Helmut Lang was probably the most ardently regarded label of the past 20 years. It inspired devotion by offering people something they didn’t know they wanted, and by striking an extraordinary balance between simplicity and complexity, logic and desire. Those clothes made people feel sexy AND clever. Consummately flattering on both counts.
– In ancient history, monsters were created due to lack of logical explanation, fear etc. What about today?
The politics of fear continues to dominate contemporary society. The sleep of reason breeds monsters.
-Modernism’s maiden characteristic was autonomy and one of the reasons that led to becoming a movement was humanity’s need to find answers. Somehow, monsters served the same role in ancient history. Could we suggest the purpose for creating monsters then, served what modernism does in the current society?
Modernism and autonomy? The natural human tendency is towards disorder, escape from freedom, the impossibility of autonomy. The forces that shape society tend to be a reaction against those tendencies. They reflect the fight for control. But it’s a losing battle. And that’s what modernism both reflected and projected. Ultimately, there are no answers. Just more questions.
– Can monsters become a manifesto for matters such as racism, sexuality, education, handicaps or sociological issues? And at the same time represent something artistically creative and innovative or positive?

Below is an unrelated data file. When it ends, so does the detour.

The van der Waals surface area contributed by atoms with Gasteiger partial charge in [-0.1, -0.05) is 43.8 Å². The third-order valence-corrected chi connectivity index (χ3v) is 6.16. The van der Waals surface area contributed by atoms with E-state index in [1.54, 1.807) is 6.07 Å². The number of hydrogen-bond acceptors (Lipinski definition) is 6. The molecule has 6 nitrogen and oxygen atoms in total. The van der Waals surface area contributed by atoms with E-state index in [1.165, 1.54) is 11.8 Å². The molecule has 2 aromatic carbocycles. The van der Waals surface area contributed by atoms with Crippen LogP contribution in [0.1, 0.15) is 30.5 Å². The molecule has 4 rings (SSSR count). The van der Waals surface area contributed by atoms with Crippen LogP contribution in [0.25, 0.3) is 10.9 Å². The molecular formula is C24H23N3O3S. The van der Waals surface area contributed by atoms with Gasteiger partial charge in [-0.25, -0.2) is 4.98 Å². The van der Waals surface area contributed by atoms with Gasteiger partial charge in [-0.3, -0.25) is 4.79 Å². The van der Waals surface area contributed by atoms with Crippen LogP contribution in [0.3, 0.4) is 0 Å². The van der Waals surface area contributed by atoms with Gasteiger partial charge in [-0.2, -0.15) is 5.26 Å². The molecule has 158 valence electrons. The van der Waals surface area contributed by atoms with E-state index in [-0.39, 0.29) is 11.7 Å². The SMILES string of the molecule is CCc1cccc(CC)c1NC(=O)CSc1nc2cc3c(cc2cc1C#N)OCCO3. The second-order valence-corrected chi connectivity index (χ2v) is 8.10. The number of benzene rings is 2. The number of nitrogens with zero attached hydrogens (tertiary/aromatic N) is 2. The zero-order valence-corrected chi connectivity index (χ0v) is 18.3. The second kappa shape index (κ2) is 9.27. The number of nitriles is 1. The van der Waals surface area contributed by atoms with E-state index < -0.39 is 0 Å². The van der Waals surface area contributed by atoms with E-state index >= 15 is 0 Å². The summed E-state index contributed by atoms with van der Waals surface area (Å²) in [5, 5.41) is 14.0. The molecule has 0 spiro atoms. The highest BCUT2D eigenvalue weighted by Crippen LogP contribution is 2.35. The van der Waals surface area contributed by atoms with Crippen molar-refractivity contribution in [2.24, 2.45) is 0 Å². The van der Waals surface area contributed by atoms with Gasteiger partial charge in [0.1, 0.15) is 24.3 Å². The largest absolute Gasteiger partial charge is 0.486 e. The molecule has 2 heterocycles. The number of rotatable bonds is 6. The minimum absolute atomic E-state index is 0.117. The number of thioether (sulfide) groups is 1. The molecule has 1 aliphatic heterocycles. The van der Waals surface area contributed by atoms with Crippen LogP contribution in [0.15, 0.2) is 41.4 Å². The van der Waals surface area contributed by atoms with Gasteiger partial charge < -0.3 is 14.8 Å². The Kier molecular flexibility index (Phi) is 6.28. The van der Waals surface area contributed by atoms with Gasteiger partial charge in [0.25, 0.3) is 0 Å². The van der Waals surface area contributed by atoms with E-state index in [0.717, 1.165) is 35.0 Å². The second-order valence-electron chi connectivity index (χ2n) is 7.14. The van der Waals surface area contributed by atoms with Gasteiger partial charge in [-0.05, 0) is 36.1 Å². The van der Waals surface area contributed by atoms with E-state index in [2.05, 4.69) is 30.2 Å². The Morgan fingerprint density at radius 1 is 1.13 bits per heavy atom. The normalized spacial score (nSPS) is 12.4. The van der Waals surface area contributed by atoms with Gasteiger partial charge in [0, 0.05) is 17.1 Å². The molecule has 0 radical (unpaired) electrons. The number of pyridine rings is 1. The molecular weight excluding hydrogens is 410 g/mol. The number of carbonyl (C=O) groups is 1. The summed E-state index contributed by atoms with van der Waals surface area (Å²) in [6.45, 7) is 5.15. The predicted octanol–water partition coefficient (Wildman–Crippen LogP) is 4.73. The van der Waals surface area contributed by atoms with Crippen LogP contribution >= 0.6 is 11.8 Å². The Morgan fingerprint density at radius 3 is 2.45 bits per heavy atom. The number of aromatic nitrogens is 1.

Do you mean manifesto or manifestation? A conventional idea of monsters is that they are the unleashed id. Destructive. Uncontrollable. But nature teaches us that new life is born from destruction (forest fires, volcanic eruptions). I suppose the most important thing is never to let your ideas calcify into rigid perceptions of what constitutes negative and positive (in fashion at least).
– In your opinion, was there a period in fashion that led to monstrous results?
The global domination of sportswear (as in, casual clothing influenced by 70s-style American athleticism – t-shirts, sweat-shirts, trainers, track suits, ski-wear) has encouraged a deadly homogeneity. City streets all over the world are uniformly drab, as if there was some official edict against individuality in dress. Monstrous? Well, if fashion is one reflection of the zeitgeist, it might underscore that philosophical point about an escape from freedom.
One of several conversations and interviews by Filep Motwary, featuring renowned individuals from the industry of fashion, part of a project, commissioned by Linda Loppa and Polimoda to Filep Motwary in 2013. A small selection of these interviews were later included in Danilo Venturi’s “Momenting The Mememento” published by Skira
Tim Blanks is the former host of Canadian show Fashion File, which he hosted from 1989 until 2009. Until recently, he served as the editor -at-large for Style.com, where he hosted Throwback Thursdays, a fashion retrospective. Since August 5, 2015, Blanks was named editor-at-large for “THE BUSINESS OF FASHION”.